DAVOS, Switzerland, January 24, 2019/ — The Financial Times published on Thursday January 24 a first-ever special report on Innovation in South Africa. Africa editor David Pilling in his lead article writes that "homegrown innovators are fighting the brain drain and finding ways past a funding squeeze." The six-page edition casts a bright light on South African technology, research, energy industry, white space television, and water solutions– one of the most positive indications of a forward-moving economic environment since President Cyril Ramaphosa assumed office.
An energy innovator, Cape Town based Alumni Energy Investments outlined how "South Africa has shifted from coal to locally-extracted hydrocarbons on its way to renewable, sustainable energy."
The combination of the electricity sector running out of coal, local energy giant Sasol needing natural gas, and gas company Mossgas needing more feedstock clearly indicates the nation's urgent national imperative. "South Africa," AEI states, "must find its own hydrocarbons and preferably use clean technology to extract."
The good news is that AEI — a group of young mathematicians — came up with a new method of locating undiscovered hydrocarbons at moderate cost and with limited environmental impact. Their method is three-times more likely to result in a discovery than traditonal techniques. As numbers-driven scientists with investment expertise driven by both a belief in technology and a requirement for social impact in its pursuit of high ROI, AEI has invented an algorithm that can account for the country's full energy needs.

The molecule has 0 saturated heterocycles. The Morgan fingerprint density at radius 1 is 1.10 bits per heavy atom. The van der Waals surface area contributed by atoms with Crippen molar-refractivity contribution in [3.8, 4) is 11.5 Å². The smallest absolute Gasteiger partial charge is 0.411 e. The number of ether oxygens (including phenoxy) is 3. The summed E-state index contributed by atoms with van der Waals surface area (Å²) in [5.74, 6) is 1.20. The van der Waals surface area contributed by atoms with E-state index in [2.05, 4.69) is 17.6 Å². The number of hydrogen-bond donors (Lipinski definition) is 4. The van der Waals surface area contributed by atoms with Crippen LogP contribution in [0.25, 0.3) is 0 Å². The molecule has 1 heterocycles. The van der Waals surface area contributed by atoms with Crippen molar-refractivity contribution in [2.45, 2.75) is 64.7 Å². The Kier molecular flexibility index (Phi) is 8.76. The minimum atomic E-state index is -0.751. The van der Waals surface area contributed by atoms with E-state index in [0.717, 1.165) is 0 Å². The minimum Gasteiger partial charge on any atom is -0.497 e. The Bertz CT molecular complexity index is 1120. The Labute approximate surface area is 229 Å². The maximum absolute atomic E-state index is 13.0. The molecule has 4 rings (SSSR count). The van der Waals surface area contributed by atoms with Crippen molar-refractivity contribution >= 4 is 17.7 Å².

Shakes Motsilili, a co-founder of AEI, added that his company invests in South African start ups with a particular focus on the energy sector. A 2009 tax law in the country is enabling investors to reclaim nearly half of their investments in tax credits, enabling innovative ideas to gain momentum.
President Ramaphosa, speaking at the World Economic Forum in Davos today, affirmed that his "Team South Africa" had brought "a bit of sunshine" to what has been a lackluster moment in global economic news. "And he hadn't yet read the FT report on South Africa," quipped the CEO of Alumni Energy Investments.